This morning’s New York Times noted the oddness of conducting a political vote in a casino, which occurred during yesterday’s Nevada caucuses. A lawsuit filed by the state’s teachers union had challenged the legality of holding caucuses in casinos.

One caucus participant told the Times: “I don’t want to say it’s embarrassing, because I’m here, but I do see why people would think it’s strange that we are voting in a casino. It’s not normal from what our country is doing, but this is Las Vegas.”



But, I ask, how much worse could it be to hold an election in a casino than in, say, a 2004 polling site in Ohio, Florida, or Pennsylvania that used an electronic voting machine? The Time itself editorialized in 2004 about the relative security of electronic voting machines and electronic slot machines: “Election officials say their electronic voting systems are the very best. But the truth is, gamblers are getting the best technology, and voters are being given systems that are cheap and untrustworthy by comparison. There are many questions yet to be resolved about electronic voting, but one thing is clear: a vote for president should be at least as secure as a 25-cent bet in Las Vegas.”

Steven F. Freeman, visting professor at the University of Pennsylvania’s Center for Organizational Dynamics, presented a paper to the American Statistical Association in 2005 in which he argued that it is “easier to rig an electronic voting machine than a Las Vegas slot machine.” (The Washington Post offers a quick comparison of the respectivd machines here. Freeman was a crucial source for Robert F. Kennedy Jr.’s famous Rolling Stone piece about the stealing of the 2004 election and the co-author with Joel Bleifuss of Was the 2004 Pressidential Election Stolen? Exit Polls, Election Fraud, and the Official Count.)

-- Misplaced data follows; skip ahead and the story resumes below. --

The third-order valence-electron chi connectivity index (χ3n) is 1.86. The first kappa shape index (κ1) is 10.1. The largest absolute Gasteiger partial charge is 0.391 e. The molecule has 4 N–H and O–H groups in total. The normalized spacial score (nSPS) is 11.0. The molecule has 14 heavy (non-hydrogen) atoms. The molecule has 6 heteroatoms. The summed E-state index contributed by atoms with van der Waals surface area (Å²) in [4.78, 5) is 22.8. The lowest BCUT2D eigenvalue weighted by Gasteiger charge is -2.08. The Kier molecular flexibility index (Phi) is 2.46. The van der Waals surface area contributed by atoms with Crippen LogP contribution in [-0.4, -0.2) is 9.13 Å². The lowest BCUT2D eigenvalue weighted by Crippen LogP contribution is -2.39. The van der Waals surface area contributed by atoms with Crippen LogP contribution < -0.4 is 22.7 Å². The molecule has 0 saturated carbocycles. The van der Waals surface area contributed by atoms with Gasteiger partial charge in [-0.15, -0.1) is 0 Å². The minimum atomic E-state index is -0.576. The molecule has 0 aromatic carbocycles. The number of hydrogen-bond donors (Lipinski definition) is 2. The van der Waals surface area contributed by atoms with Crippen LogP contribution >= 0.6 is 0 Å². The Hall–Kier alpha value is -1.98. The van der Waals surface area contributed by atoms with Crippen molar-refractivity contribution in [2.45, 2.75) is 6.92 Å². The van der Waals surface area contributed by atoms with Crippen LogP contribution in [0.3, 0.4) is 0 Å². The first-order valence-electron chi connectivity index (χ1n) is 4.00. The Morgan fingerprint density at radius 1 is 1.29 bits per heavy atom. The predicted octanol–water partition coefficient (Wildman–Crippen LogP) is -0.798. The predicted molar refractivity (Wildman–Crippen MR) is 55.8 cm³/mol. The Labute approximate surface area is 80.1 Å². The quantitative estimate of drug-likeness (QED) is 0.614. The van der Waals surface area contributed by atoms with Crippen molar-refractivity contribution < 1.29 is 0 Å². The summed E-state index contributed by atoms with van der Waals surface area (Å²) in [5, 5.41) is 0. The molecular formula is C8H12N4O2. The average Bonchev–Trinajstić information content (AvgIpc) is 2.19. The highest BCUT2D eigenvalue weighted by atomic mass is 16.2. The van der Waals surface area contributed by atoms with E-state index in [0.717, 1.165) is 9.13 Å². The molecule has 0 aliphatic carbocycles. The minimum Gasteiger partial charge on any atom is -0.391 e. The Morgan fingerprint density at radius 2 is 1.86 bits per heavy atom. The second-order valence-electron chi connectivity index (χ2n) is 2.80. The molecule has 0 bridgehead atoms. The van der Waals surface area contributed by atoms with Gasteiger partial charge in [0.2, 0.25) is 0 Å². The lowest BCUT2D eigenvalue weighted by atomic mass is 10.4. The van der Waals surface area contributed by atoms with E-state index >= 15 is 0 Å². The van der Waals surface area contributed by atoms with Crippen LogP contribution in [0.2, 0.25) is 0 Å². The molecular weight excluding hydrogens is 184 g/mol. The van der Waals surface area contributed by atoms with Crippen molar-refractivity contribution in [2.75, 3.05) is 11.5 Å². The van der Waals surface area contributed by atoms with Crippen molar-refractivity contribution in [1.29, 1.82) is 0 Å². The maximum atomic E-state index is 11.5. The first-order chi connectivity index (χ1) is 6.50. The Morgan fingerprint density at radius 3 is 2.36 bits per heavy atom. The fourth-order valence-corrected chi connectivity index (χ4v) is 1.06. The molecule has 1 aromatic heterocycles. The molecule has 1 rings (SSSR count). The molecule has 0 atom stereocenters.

But location turned out to be the least of the problems during the Nevada caucuses, which produced a split that should remind us of recent national elections. One candidate (Hilllary Clinton) won the popular vote, but due to quirks in the way that delegates are allocated, with more weight given to certain areas of the state than others, another candidate received more delegates (Obama, 13-12). Nevada turns out to be “normal” after all.

What a long and interesting election year this is going to be!